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By simple, I mean classroom here. Everybody knows the use of metal filings dispersed on a sheet of paper to visualise the magnetic lines of field but I would like to find a way to measure the amplitude of the field as well. A manner which would not require expensive or hard to provide equipments, ideally as basic as the metal filings trick. I have an idea already: a thin conductive elastic thread under tension. When an electrical current goes through, it should curve and the curvature should be related to the magnetic field. I could not find anything about that subject. Is the idea stupid? Or is it a technique so old that it is not discussed anymore? More to the point, could that be made to work?

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I think calculating the magnetic field from such a magneto-torsion measurement might be difficult. Still, that sort of thing was investigated in the mid- to late-1800's by Wiedemann, and then Gore, and maybe many others. In any case, I would recommend using an early form of magnetometer, such as that of Gauss. Conversely, a Hall effect sensor can be used, but this would appear to be more of a black-box sensor to students.

For Gauss' magnetometer, according to his 1832 paper The Intensity of the Earth's Magnetic Forced Reduced to Absolute Measurement, all one needs is a gold wire and a magnetized needle or bar of iron. It's not particulary simple in its interpretation and analysis, but it provides a very good, macroscale detection of magnetic field strength. He mentions that the oscillations of a magnetized needle are commonly used for magnetic field measurements, and improves upon the idea by removing some assumptions with further measurement. Further research would be needed to implement such a device, but it would provide good measurement of the magnetic force at the given point.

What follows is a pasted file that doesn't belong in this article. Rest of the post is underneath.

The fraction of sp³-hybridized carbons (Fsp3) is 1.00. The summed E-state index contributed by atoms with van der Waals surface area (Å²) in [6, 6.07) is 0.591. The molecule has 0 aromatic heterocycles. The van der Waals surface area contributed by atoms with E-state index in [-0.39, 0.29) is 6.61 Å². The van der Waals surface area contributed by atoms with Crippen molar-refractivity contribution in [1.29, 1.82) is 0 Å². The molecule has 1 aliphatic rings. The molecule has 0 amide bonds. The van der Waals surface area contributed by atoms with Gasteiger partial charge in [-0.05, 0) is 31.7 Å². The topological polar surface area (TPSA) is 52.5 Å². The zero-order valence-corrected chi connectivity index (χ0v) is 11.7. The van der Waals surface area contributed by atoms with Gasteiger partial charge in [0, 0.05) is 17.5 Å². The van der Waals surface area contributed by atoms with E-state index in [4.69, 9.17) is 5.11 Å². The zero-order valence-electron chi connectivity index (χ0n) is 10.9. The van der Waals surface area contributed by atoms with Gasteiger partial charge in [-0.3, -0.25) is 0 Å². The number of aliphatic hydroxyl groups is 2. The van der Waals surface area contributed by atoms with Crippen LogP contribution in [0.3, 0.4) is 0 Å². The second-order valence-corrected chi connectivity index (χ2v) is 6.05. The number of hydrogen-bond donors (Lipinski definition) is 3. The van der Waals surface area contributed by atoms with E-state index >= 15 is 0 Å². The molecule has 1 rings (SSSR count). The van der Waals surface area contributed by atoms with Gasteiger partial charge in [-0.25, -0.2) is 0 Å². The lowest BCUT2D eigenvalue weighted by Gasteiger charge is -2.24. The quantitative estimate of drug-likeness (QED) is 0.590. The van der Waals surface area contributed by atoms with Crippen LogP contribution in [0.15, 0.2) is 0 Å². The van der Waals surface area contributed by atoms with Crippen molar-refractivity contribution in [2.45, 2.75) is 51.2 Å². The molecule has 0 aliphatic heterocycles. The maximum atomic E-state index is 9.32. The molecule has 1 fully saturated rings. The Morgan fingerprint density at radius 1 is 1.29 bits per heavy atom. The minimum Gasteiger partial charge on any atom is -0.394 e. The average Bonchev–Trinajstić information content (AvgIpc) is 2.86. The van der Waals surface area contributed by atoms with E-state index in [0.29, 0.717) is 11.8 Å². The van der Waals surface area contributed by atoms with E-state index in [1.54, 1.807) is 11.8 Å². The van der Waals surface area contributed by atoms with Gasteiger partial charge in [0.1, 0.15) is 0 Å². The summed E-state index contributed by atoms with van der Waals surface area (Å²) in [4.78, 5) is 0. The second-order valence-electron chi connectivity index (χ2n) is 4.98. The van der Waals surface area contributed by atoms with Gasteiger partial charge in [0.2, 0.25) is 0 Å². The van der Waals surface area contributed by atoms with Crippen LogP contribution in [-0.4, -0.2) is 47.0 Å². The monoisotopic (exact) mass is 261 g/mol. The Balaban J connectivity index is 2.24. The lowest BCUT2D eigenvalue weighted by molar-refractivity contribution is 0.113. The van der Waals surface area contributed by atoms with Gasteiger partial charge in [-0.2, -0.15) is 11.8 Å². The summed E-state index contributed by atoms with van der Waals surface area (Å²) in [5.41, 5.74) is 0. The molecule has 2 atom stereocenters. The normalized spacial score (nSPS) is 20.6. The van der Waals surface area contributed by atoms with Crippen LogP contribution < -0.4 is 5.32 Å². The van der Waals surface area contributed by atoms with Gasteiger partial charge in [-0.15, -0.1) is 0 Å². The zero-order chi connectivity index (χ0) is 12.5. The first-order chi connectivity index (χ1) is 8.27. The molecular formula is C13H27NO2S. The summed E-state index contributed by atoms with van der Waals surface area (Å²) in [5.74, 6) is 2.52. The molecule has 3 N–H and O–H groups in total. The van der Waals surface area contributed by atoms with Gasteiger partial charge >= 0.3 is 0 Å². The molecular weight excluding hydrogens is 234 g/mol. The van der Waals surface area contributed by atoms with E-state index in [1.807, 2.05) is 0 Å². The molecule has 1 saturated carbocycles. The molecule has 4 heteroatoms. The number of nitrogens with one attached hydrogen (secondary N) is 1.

There is also the idea of using electromagnetic induction to perform the measurement. With a sufficiently small loop of e.g. copper, moved at a constant rate of speed for a sufficiently small distance, one would be able to approximate the field strength in that region with a multimeter. For a closed loop, measure current, and for an open loop, measure voltage. One may be better suited than the other, depending on expected magnitudes and available instrumentation. I think this would be too difficult, though, without plenty of controlled experiments to verify results. As a general recommendation, look into magnetometers.

Edit: See also this paper if you haven't already.

Second Edit: I think magnetic torsion experiments are more prevalent than I originally thought! Magnetic Torsion by Moreau appears as an abstract in a few periodicals around 1898. Can't find anything more, however.

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